David France’s documentary on ACT-UP and the early activists of the AIDS crisis is mandatory viewing, period. It’s devastingly wonderful. I’ve been waiting for the right time to catch this, thinking it might be depressing on some level. But it’s not. It’s celebratory and invigorating and a true memorial to those who are no longer with us and a testament to all who fought for treatment for everyone living with HIV and AIDS when the government and the drug companies didn’t care how many people were dying. This is 2013 and so for many seeing this film, I realize it’s a history lesson and that’s a good thing. France’s documentary combines archival footage of meetings, interviews, street activism along with newsreel footage, and present-day talking head commentary from the survivors. A true testament to my generation and the power of ordinary people to change the course of history. This is a must-see. A 5 out of 5. It’s been nominated for Academy Award Best Documentary Feature along with four other outstanding films.
Oh and one more thing. I came to ACT-UP fairly late in the game (mid-1990) when I moved to NYC. I saw them in person at the protests during the 1988 Democratic Convention in Atlanta where I was living. I was simultaneously enthralled and turned on as was anyone who came into contact with the group in its heyday. So when I finally moved to New York, I jumped right in as one of the foot soldiers. During the movie, I kept combing the footage for glimpses of friends and people I knew. I saw many, but then at the 59 minute mark they began discussing the Kennebunkport Die-In demo, the only out-of-town demo I participated in about 2 months after I moved to the city. My friends Rosser and Bobby were in town for Wigstock and I left them for a day to take a bus to Maine and protest then sitting President George HW Bush. I had no idea that day that I’d be leaving my visiting friends to make history. Here’s a screen grab of yours truly, my 15 milliseconds of proof that I am an activist. I recognized myself first by the ring, then by the nose. It has been 22 years after all. So the moral of this story is when your father tells you whatever you do, don’t get arrested, don’t listen to him. If the demo is organized like ours was, there will be volunteers who will be arrested. They still need lots of foot soldiers to help make history.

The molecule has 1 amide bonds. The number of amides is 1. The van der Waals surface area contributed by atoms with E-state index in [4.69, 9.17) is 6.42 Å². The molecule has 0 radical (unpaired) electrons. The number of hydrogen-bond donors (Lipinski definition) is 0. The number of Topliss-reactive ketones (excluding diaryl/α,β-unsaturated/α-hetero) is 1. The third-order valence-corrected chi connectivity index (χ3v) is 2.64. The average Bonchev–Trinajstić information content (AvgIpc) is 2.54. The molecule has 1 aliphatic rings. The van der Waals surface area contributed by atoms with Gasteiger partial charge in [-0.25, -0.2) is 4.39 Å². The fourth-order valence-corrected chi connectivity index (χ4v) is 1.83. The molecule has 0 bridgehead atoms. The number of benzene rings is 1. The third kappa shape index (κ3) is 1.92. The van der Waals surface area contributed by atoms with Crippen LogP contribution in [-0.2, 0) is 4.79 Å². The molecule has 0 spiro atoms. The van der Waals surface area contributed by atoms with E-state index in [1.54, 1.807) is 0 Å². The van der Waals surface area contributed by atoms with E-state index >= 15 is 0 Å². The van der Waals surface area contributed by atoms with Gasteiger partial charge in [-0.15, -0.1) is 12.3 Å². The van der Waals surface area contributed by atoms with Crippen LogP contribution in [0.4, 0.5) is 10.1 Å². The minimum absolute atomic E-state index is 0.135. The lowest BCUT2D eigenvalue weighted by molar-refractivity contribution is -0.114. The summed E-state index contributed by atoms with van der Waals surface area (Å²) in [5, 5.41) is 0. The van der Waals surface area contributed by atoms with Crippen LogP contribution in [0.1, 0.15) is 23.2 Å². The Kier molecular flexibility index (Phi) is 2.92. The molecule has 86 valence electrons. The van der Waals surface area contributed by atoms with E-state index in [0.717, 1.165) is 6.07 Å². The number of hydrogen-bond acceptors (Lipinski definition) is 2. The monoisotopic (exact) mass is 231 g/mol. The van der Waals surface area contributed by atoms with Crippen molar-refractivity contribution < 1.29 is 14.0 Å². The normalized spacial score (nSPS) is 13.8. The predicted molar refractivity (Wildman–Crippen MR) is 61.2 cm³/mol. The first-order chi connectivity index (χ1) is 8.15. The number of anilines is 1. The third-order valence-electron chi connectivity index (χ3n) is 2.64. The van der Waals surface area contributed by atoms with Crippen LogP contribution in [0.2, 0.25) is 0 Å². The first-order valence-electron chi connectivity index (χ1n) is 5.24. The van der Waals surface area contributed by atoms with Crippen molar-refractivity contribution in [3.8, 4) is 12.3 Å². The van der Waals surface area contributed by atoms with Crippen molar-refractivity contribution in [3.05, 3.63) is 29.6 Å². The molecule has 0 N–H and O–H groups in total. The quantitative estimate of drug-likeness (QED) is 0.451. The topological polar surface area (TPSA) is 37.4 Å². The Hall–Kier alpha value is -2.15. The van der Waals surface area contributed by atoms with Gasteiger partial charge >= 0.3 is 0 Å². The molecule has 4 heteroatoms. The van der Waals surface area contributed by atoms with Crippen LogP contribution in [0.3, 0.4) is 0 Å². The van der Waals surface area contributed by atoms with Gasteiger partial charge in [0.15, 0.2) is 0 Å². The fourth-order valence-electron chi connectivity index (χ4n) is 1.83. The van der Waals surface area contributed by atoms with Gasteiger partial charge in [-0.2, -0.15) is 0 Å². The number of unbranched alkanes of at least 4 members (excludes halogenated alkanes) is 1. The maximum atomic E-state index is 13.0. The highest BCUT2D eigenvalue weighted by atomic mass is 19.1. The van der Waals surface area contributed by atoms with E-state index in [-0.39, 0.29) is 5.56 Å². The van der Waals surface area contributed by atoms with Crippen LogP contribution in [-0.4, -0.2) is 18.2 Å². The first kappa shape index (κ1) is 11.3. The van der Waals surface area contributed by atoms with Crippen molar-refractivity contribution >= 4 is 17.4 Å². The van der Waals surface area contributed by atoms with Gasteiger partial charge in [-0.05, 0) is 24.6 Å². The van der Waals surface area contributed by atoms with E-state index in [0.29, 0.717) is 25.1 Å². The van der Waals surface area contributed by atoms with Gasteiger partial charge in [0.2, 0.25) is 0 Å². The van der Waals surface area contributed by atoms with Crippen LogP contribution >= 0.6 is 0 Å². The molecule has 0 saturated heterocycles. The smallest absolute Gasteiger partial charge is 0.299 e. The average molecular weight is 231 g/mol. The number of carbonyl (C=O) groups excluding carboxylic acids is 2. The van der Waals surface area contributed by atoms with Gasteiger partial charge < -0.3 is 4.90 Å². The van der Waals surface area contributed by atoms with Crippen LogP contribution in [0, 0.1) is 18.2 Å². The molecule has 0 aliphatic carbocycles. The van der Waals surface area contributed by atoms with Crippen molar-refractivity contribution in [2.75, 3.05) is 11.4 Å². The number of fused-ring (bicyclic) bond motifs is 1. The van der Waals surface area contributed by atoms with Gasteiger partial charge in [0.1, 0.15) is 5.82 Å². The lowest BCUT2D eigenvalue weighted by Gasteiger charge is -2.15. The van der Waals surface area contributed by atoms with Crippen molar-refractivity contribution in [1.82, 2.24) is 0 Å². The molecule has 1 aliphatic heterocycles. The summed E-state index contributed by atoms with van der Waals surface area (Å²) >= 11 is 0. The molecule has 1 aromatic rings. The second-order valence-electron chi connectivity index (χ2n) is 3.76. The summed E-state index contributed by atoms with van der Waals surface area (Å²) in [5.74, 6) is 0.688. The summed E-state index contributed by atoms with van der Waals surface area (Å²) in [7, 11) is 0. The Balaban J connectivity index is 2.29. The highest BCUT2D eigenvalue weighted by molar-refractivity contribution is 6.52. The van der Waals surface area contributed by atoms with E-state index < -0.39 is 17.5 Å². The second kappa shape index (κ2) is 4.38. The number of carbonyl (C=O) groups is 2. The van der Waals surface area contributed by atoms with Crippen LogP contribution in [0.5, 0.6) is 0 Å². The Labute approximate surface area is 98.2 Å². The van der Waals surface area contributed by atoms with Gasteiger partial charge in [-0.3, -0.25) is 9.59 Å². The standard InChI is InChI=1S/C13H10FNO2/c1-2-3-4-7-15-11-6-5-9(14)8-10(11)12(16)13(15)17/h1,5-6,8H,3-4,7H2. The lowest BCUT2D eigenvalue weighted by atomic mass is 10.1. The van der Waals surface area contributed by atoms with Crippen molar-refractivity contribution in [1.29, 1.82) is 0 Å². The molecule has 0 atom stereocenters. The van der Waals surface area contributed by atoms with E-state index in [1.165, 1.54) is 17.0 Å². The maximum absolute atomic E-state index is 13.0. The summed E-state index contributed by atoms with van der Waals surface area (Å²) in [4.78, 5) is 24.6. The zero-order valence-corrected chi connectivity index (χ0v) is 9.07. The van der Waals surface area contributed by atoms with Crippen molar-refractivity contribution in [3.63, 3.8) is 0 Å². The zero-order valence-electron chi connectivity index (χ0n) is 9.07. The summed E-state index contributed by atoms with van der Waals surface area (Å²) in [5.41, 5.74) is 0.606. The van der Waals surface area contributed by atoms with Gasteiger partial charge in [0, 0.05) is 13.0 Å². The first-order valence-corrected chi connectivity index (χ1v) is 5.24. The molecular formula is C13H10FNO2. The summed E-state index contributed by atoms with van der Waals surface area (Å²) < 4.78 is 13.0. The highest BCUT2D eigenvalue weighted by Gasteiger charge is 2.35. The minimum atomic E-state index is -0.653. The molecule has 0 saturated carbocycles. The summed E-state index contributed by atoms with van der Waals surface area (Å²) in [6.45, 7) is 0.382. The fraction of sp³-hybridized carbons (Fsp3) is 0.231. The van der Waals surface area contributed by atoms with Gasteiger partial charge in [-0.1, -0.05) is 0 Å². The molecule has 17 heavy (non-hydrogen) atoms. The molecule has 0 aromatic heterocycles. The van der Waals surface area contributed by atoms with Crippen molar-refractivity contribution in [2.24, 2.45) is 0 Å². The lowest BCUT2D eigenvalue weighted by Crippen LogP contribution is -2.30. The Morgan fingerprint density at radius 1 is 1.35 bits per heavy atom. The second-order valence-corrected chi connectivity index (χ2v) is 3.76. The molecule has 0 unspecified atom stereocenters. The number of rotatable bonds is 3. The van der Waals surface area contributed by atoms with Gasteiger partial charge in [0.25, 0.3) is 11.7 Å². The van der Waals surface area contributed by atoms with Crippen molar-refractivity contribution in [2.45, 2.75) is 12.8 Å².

How to Survive a Plague is now available streaming on Netflix and Amazon Prime. The DVD gets released on February 26, 2013.